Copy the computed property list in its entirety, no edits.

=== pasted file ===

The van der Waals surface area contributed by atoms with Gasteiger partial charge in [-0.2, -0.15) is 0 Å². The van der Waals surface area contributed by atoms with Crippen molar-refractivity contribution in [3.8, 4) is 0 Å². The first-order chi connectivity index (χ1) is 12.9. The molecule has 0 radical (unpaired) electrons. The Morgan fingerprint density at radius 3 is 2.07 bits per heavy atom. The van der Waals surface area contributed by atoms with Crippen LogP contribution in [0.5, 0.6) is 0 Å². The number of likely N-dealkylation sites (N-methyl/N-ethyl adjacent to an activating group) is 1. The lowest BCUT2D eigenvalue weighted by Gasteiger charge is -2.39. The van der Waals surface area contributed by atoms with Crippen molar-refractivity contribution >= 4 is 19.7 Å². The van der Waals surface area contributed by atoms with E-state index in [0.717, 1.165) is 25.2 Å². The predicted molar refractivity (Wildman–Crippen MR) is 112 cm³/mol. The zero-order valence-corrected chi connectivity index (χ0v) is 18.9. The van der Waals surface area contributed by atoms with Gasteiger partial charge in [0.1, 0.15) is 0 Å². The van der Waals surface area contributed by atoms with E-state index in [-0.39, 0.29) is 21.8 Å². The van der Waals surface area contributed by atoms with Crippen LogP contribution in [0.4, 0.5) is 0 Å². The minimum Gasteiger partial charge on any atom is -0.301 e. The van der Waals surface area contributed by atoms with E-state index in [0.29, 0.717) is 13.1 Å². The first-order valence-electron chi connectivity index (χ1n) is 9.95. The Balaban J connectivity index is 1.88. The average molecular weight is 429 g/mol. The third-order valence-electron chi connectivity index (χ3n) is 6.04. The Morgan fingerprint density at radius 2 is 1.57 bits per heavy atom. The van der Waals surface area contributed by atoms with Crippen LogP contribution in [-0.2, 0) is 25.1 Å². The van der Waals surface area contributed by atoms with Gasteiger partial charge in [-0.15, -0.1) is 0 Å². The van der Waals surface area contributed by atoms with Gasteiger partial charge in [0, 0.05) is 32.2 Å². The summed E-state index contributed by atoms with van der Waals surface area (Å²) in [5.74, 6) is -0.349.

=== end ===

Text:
The van der Waals surface area contributed by atoms with Gasteiger partial charge in [-0.2, -0.15) is 0 Å². The van der Waals surface area contributed by atoms with Crippen molar-refractivity contribution in [3.8, 4) is 0 Å². The first-order chi connectivity index (χ1) is 12.9. The molecule has 0 radical (unpaired) electrons. The Morgan fingerprint density at radius 3 is 2.07 bits per heavy atom. The van der Waals surface area contributed by atoms with Crippen LogP contribution in [0.5, 0.6) is 0 Å². The number of likely N-dealkylation sites (N-methyl/N-ethyl adjacent to an activating group) is 1. The lowest BCUT2D eigenvalue weighted by Gasteiger charge is -2.39. The van der Waals surface area contributed by atoms with Crippen molar-refractivity contribution >= 4 is 19.7 Å². The van der Waals surface area contributed by atoms with E-state index in [0.717, 1.165) is 25.2 Å². The predicted molar refractivity (Wildman–Crippen MR) is 112 cm³/mol. The zero-order valence-corrected chi connectivity index (χ0v) is 18.9. The van der Waals surface area contributed by atoms with Gasteiger partial charge in [0.1, 0.15) is 0 Å². The van der Waals surface area contributed by atoms with E-state index in [-0.39, 0.29) is 21.8 Å². The van der Waals surface area contributed by atoms with Crippen LogP contribution in [0.4, 0.5) is 0 Å². The minimum Gasteiger partial charge on any atom is -0.301 e. The van der Waals surface area contributed by atoms with E-state index in [0.29, 0.717) is 13.1 Å². The first-order valence-electron chi connectivity index (χ1n) is 9.95. The Balaban J connectivity index is 1.88. The average molecular weight is 429 g/mol. The third-order valence-electron chi connectivity index (χ3n) is 6.04. The Morgan fingerprint density at radius 2 is 1.57 bits per heavy atom. The van der Waals surface area contributed by atoms with Crippen LogP contribution in [-0.2, 0) is 25.1 Å². The van der Waals surface area contributed by atoms with Gasteiger partial charge in [-0.15, -0.1) is 0 Å². The van der Waals surface area contributed by atoms with Gasteiger partial charge in [0, 0.05) is 32.2 Å². The summed E-state index contributed by atoms with van der Waals surface area (Å²) in [5.74, 6) is -0.349.